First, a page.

The news that your friend's grandmother has passed away can leave you feeling uncomfortable and uncertain about how to approach your friend. You may also be left trying to figure out how you can help. There are several things you can include in a sympathy letter to comfort your friend during this difficult time.
Things to Write
Sending a sympathy letter is among the more traditional ways to acknowledge someone's passing, and a letter can be as short as a single sentence, according to the Emily Post Institute article, "Sympathy Notes and Letters." In your letter, you can mention your love and concern for your friend, as well as any positive memories you have of her grandmother. If you are able to help, you might also mention specific ways you can assist, like picking up your friend's younger siblings from school or helping her write her grandmother's eulogy.
What You Should Not Include
Not all sentiments are created equally. Focusing on the positive, like telling your friend that at least her grandmother lived to an old age, should be avoided, according to the Everplans.com article, "How to Express Sympathy: What to Say and What Not to Say." Making assumptions about your friend's religious beliefs, or her grandmother's, should also be avoided. Remember that grief can go on long beyond the funeral, even if the grandmother's death was drawn out. Telling your friend that she will soon feel better, or telling her what she should do during this time, can also be undermining.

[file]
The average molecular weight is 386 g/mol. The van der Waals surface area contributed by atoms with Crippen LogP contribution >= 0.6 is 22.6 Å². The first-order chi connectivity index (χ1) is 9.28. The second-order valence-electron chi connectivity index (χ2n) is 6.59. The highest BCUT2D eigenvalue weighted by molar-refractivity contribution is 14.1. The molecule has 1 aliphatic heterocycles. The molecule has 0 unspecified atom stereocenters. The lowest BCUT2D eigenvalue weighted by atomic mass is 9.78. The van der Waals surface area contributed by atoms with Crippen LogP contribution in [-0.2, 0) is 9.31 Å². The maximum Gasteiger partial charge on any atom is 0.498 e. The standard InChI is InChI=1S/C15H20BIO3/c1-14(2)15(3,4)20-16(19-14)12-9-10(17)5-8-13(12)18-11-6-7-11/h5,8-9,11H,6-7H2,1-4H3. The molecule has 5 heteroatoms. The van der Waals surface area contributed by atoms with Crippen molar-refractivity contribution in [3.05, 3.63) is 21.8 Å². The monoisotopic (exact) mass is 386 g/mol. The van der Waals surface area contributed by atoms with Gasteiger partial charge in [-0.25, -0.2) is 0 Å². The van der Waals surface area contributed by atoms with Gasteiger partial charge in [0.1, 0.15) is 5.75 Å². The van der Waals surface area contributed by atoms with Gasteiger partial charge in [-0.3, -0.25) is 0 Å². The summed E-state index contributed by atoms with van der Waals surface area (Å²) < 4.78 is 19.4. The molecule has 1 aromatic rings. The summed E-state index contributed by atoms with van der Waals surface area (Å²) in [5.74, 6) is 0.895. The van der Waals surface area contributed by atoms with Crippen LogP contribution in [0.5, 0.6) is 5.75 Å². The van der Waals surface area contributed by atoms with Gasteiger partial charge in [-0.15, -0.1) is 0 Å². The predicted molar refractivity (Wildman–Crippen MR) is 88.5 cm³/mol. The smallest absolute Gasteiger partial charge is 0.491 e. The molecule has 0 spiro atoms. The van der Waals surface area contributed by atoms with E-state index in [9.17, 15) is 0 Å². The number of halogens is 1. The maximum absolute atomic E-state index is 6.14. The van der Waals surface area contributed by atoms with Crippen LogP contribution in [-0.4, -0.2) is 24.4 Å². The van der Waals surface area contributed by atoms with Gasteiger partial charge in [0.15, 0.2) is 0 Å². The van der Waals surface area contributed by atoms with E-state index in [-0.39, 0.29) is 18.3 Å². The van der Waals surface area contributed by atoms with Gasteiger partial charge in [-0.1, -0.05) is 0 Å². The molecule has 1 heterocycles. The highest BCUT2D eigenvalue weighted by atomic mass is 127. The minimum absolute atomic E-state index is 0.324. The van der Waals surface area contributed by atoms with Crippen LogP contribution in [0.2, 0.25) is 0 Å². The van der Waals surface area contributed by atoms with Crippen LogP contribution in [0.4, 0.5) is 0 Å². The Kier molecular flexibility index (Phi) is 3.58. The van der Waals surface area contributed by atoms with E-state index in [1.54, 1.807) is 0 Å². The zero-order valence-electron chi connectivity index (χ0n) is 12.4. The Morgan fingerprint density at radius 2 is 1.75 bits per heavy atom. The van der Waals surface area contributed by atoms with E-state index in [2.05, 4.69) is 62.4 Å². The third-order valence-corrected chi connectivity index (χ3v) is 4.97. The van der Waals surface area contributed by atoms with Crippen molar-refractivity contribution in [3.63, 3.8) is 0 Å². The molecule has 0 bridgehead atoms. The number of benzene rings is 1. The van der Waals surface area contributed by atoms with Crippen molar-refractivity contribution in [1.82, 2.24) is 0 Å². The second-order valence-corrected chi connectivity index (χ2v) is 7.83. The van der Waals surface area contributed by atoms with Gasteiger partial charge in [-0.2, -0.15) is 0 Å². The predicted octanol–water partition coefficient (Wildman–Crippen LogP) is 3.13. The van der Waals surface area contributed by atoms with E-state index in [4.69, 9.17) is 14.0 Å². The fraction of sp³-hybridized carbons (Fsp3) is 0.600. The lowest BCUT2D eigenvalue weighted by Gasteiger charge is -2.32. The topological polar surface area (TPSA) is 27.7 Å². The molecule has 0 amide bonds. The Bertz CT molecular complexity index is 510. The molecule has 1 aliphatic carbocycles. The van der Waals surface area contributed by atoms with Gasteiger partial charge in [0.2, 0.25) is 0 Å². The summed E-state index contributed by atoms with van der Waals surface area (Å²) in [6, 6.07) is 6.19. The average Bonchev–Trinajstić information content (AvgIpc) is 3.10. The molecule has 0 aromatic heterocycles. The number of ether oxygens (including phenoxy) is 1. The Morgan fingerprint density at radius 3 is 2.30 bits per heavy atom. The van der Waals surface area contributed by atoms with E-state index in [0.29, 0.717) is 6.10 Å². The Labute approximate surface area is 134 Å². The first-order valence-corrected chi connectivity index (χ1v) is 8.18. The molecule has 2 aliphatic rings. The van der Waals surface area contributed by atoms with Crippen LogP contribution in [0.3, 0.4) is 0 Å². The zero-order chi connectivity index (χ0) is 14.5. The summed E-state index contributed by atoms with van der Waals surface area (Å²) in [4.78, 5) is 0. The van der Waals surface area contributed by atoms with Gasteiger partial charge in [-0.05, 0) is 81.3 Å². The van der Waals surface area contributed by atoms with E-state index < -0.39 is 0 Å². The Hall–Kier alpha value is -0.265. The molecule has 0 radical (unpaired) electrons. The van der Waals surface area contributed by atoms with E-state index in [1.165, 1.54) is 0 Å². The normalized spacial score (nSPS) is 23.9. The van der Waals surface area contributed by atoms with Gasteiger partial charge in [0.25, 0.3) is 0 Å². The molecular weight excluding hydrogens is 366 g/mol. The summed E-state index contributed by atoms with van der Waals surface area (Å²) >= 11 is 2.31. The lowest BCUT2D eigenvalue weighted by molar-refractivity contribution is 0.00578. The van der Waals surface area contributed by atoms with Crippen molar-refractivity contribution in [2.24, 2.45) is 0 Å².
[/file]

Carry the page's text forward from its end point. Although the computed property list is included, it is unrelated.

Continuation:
Your sympathy letter can be as short as, "I heard about your grandmother's passing, and I am sorry for your loss," according to the Emily Post Institute article, "Sympathy Notes and Letters." You might also write, "I am so sorry about your grandmother's death. She had a great sense of humor and she was always so kind to me. I am thinking of you, and I will call to check on you in a few days."
While handwritten letters are a traditional means of expressing condolences, it is increasingly acceptable to share your sympathy through social networks, according to the Everplans.com article, "How to Offer Condolences." Sending your sympathy through email or leaving a message on a funeral home memorial web site can be a non-intrusive way to express your condolences to a younger person. In general, you should not acknowledge the death of your friend's grandmother in a public medium unless your friend has already done so. Sending a private message may be a better choice in such a situation.
Candice Coleman worked in the public school system as a middle school and high school substitute teacher. In addition to teaching, she is also a tutor for high school and college students.